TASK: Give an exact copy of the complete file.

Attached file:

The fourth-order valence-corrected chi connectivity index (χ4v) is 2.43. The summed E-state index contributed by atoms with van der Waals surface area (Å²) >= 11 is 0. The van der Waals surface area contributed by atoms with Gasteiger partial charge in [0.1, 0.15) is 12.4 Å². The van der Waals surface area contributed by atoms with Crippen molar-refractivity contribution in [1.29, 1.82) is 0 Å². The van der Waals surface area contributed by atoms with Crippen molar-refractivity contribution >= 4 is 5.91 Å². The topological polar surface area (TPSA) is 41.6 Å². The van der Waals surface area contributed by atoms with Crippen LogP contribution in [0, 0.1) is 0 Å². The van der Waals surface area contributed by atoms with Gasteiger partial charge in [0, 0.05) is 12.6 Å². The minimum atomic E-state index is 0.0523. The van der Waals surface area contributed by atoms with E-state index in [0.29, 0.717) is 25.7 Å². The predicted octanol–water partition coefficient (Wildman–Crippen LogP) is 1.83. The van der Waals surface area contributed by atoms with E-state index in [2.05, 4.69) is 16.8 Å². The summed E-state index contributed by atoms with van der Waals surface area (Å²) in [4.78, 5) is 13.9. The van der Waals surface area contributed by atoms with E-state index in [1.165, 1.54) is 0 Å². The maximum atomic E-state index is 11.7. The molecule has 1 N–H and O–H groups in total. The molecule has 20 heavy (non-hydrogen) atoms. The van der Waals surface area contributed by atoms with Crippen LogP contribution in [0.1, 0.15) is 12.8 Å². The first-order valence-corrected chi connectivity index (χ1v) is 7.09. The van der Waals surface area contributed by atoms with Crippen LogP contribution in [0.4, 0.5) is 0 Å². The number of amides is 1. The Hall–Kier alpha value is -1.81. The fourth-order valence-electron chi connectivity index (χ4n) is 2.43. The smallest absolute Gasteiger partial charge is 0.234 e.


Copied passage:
The fourth-order valence-corrected chi connectivity index (χ4v) is 2.43. The summed E-state index contributed by atoms with van der Waals surface area (Å²) >= 11 is 0. The van der Waals surface area contributed by atoms with Gasteiger partial charge in [0.1, 0.15) is 12.4 Å². The van der Waals surface area contributed by atoms with Crippen molar-refractivity contribution in [1.29, 1.82) is 0 Å². The van der Waals surface area contributed by atoms with Crippen molar-refractivity contribution >= 4 is 5.91 Å². The topological polar surface area (TPSA) is 41.6 Å². The van der Waals surface area contributed by atoms with Crippen LogP contribution in [0, 0.1) is 0 Å². The van der Waals surface area contributed by atoms with Gasteiger partial charge in [0, 0.05) is 12.6 Å². The minimum atomic E-state index is 0.0523. The van der Waals surface area contributed by atoms with E-state index in [0.29, 0.717) is 25.7 Å². The predicted octanol–water partition coefficient (Wildman–Crippen LogP) is 1.83. The van der Waals surface area contributed by atoms with E-state index in [2.05, 4.69) is 16.8 Å². The summed E-state index contributed by atoms with van der Waals surface area (Å²) in [4.78, 5) is 13.9. The van der Waals surface area contributed by atoms with E-state index in [1.165, 1.54) is 0 Å². The maximum atomic E-state index is 11.7. The molecule has 1 N–H and O–H groups in total. The molecule has 20 heavy (non-hydrogen) atoms. The van der Waals surface area contributed by atoms with Crippen LogP contribution in [0.1, 0.15) is 12.8 Å². The first-order valence-corrected chi connectivity index (χ1v) is 7.09. The van der Waals surface area contributed by atoms with Crippen LogP contribution in [0.4, 0.5) is 0 Å². The number of amides is 1. The Hall–Kier alpha value is -1.81. The fourth-order valence-electron chi connectivity index (χ4n) is 2.43. The smallest absolute Gasteiger partial charge is 0.234 e.